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|Title:||A test of the cascade model in the elderly|
|Citation:||Personality and Individual Differences, 2009; 46(1):71-73|
|Publisher:||Pergamon-Elsevier Science Ltd|
|Tess Gregory, Ted Nettelbeck, Sara Howard and Carlene Wilson|
|Abstract:||The cascade theory (Fry & Hale, 1996) posits that developmental changes in perceptual speed in childhood increase the capacity of working memory, which increases fluid reasoning performance. Support for this theory is available from cross-sectional and longitudinal research. Similar cognitive changes have been reported in elderly adults as decreasing speed and working memory capacity with age result in decreasing fluid reasoning (Salthouse, 1991). Thus, this study investigated whether the cascade theory could explain age-related deterioration in fluid reasoning by replicating Kail’s (2007) longitudinal study in elderly adults. One hundred and twenty one elderly people completed measures of perceptual speed, working memory and fluid reasoning at Time 1. Eighteen-months later, participants were retested on fluid reasoning. Results provided partial support for the cascade theory, confirming a significant path from age to fluid reasoning via perceptual speed and working memory. However, both cross-sectional and longitudinal models also included a significant direct path from perceptual speed to fluid reasoning, inconsistent with the cascade model. Therefore, it is possible that the cascade model does not explain aged-related changes in fluid reasoning in the same way that it explains developmental change in fluid reasoning in children.|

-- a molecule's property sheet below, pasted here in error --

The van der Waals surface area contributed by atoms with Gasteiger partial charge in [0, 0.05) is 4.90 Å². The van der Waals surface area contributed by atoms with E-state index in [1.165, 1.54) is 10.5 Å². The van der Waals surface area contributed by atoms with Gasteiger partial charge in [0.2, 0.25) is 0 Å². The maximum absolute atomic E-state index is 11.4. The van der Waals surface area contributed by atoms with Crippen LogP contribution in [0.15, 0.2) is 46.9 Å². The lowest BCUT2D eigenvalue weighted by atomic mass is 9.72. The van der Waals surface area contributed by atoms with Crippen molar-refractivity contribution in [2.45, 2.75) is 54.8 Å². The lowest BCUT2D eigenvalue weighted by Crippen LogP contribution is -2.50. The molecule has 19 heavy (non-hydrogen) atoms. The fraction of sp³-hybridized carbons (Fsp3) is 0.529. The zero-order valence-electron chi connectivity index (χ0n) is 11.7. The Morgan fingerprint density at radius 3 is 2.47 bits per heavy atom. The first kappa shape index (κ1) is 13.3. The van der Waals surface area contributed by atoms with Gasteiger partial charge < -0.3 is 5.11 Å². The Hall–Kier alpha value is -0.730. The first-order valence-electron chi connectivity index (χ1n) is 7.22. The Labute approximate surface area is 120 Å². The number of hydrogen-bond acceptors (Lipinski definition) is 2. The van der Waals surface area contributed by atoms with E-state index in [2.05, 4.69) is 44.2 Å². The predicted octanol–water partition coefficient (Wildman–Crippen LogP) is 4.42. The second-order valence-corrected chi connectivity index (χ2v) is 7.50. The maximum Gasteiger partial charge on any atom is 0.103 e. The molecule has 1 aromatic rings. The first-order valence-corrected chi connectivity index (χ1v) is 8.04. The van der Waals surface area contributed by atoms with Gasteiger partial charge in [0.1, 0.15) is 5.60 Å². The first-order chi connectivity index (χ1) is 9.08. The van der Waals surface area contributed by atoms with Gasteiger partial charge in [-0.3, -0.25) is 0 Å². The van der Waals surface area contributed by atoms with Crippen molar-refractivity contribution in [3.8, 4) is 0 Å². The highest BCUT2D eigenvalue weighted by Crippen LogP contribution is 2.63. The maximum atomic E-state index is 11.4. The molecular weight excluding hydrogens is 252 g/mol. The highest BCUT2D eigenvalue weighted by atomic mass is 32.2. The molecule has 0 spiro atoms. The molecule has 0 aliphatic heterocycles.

|Description:||Copyright © 2008 Elsevier Ltd|
|Appears in Collections:||Psychology publications|
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